I normally write about our mew residents in “News from the Mews,” but this non-feathered member of our Living Collections is just too cool not to share. Emory, the Great Plains Rat Snake, has lived at the museum since 2013 and can be found basking in the Curiosity Center.
Whether you find snakes creepy or irresistible, it’s often for the exact same reason: snakes are weird. They are so different from the furry mammals or cute birds we find immediately appealing. It is difficult for us to relate to their strange scaly, legless bodies. Those differences, though, mean they have some unique adaptations that make them endlessly fascinating.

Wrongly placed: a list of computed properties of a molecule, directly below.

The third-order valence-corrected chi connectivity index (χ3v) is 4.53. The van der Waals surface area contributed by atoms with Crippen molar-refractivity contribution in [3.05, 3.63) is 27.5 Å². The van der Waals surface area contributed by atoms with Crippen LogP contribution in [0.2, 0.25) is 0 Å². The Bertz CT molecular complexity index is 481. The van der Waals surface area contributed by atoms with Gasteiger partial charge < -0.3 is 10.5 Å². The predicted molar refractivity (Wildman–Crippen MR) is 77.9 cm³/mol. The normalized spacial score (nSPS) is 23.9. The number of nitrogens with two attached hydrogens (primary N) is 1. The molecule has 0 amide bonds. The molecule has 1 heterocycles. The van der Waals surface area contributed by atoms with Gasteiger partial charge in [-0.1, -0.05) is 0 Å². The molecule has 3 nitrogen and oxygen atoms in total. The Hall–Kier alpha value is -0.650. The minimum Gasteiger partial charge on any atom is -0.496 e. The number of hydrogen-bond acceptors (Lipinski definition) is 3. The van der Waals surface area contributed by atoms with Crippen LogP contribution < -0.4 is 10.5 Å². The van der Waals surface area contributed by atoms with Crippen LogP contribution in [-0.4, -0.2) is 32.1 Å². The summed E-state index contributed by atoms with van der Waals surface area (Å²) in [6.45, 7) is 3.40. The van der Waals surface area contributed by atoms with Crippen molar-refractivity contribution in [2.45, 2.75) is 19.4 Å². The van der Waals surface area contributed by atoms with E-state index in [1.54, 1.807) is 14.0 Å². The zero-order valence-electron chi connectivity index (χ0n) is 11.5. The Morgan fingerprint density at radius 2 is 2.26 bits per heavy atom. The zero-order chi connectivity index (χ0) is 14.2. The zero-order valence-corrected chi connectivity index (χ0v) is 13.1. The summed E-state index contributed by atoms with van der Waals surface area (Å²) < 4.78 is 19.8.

One example is their skin. Unlike mammals, snake skin does not grow with the animal; the snake has to shed the outer layer in order to grow. Last week, Emory had cloudy, opaque eyes that meant she was preparing to shed. A few days later, I noticed her rubbing her head on rocks and logs in her enclosure. The skin on her head broke free and she worked the rest off in once piece. The final shed is actually inside-out because it peels off the snake like you peel a sock off your foot. I was mesmerized by the whole process and I’m sure she feels good with her fresh, shiny scales.